Montana’s GOP-controlled legislature recently enacted a law barring state and local law enforcement from helping to enforce federal gun restrictions. While much media coverage portrays this as a case of “nullification,” it is actually quite similar to liberal state and local governments’ sanctuary laws, restricting assistance to enforcement of federal laws targeting undocumented immigrants for deportation.
Both immigration sanctuary laws and Montana’s gun laws deny state and local assistance to federal officials seeking to enforce the laws and regulations in question. But, unlike true nullification efforts (such as those advocated by John C. Calhoun and others in the nineteenth century) they do not deny that those laws apply within the state, and do not prevent federal officials from trying to enforce the laws in question themselves.
Importantly, sanctuary laws do not protect state and local officials against having to follow federal law themselves (e.g.—they don’t authorize them to violate federal constitutional rights). They merely block them from enforcing specific federal laws against potential violations by private parties.
USA Today has a helpful summary of the Montana law, which belies its own headline’s misleading description (which wrongly describes the Montana law as “nullifying” the federal one):
Gov. Greg Gianforte on Friday signed a bill that prohibits state and local law enforcement in Montana from enforcing federal bans on firearms, ammunition and magazines….
Montana law would prohibit law enforcement officials and other state employees from enforcing, implementing or spending state funds to uphold federal bans on particular kinds of firearms, ammunition and magazines.
While sanctuary laws do not render federal law inoperative, they do make it harder to enforce. In many cases, the federal government simply lacks the resources and personnel needed to enforce its laws without substantial state and local assistance. There are vastly more state and local law enforcement officers and than federal ones.
Trump-era efforts to use ICE raids to offset immigration sanctuaries had only very limited success. If the Biden administration tries to use federal ATF agents to offset Montana’s policy, it may well run into similar constraints.
The Trump administration launched an extensive campaign to try to pressure liberal immigration sanctuary jurisdictions into giving up their policies. Most of these efforts were struck down by courts because they ran afoul of constitutional prohibitions on federal “commandeering” of state and local government, and executive imposition of conditions on state recipients of federal funds without congressional authorization. Liberal Democrats were happy to use constitutional protections for federalism to protect sanctuary cities and states against Trump, while many Republicans advocated broad theories of federal power to try to get around those limits.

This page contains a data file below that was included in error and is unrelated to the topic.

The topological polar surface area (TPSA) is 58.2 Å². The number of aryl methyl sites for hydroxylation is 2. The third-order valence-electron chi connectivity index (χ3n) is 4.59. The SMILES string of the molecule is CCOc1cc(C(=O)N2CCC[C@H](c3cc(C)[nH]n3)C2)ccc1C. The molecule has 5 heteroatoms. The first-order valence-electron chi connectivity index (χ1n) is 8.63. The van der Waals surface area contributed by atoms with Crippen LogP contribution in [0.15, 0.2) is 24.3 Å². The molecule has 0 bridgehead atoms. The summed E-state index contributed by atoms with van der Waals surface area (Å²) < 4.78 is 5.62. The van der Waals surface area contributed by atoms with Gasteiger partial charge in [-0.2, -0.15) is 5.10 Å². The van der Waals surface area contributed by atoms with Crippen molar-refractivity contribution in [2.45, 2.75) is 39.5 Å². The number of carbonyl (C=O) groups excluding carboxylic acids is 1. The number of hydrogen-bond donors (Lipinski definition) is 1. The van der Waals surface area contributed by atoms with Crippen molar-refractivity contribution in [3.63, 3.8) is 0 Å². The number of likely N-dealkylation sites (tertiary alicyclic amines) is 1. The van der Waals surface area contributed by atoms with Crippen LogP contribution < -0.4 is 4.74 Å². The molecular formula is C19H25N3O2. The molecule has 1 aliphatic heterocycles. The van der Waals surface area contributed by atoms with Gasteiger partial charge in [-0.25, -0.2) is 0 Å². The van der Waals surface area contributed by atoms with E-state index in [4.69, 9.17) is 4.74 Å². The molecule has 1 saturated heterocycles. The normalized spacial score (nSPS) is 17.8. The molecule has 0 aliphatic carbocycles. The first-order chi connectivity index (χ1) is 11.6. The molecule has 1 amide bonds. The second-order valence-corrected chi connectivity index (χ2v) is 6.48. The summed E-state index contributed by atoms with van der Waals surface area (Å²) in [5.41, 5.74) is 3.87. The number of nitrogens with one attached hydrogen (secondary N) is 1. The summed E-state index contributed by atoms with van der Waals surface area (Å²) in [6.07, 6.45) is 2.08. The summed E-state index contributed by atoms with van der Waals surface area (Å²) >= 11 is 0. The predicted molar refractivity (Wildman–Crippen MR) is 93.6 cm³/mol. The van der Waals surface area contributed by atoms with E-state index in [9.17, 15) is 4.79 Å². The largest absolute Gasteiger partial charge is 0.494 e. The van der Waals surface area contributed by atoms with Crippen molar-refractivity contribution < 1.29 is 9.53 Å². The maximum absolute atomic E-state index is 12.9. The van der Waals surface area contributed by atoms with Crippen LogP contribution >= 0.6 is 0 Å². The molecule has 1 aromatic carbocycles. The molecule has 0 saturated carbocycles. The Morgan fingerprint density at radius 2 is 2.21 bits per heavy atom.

Now that there is a Democrat in the White House, and the issue is gun rights, rather than immigration, the shoe is on the other foot. Many of those who defended liberal sanctuary jurisdictions are likely to denounce the Montana law, and vice versa. “Fair weather federalism” is a ubiquitous element of American politics, and will probably crop up again in this case.
I am one of the relatively few people who sympathize with both liberal immigration sanctuaries, and conservative gun gun sanctuaries. To my mind, both are countering federal laws that are at best counterproductive, and at worst deeply harmful and unjust.
But, even aside from the merits of specific policies, there is great value in having a federal system that leaves room for sanctuary jurisdictions of various ideological stripes. I outline some of the reasons why here:
[T]here is a good deal of inconsistency and “selective morality” in the discourse over sanctuary cities. People who sympathize with left-wing sanctuary causes tend to condemn right-wing ones, and vice versa, even in cases where the legal and moral issues involved are remarkably similar. Such ideological—and often even purely partisan—bias is part of the broader phenomenon of “fair weather federalism,” where both Republicans and Democrats all too often condemn or praise limitations on federal power depending primarily on whose ox is being gored…..
I would prefer a broader and more principled commitment to limiting federal power, on both left and right. But I fear we may not get it anytime soon.
In the meantime, even hypocritical sanctuary movements can still provide valuable foot-voting options and protect people against overreaching federal government policies. Immigration sanctuaries can still provide valuable refuge to undocumented immigrants, their families, and those who seek to engage in various economic and social transactions with them. Gun-rights sanctuaries can do the same for those who place a high value on the right to bear arms. And they can serve that purpose even if the politicians who enact such policies are doing so primarily out of ideological or partisan bias, rather than any principled commitment to limiting federal power.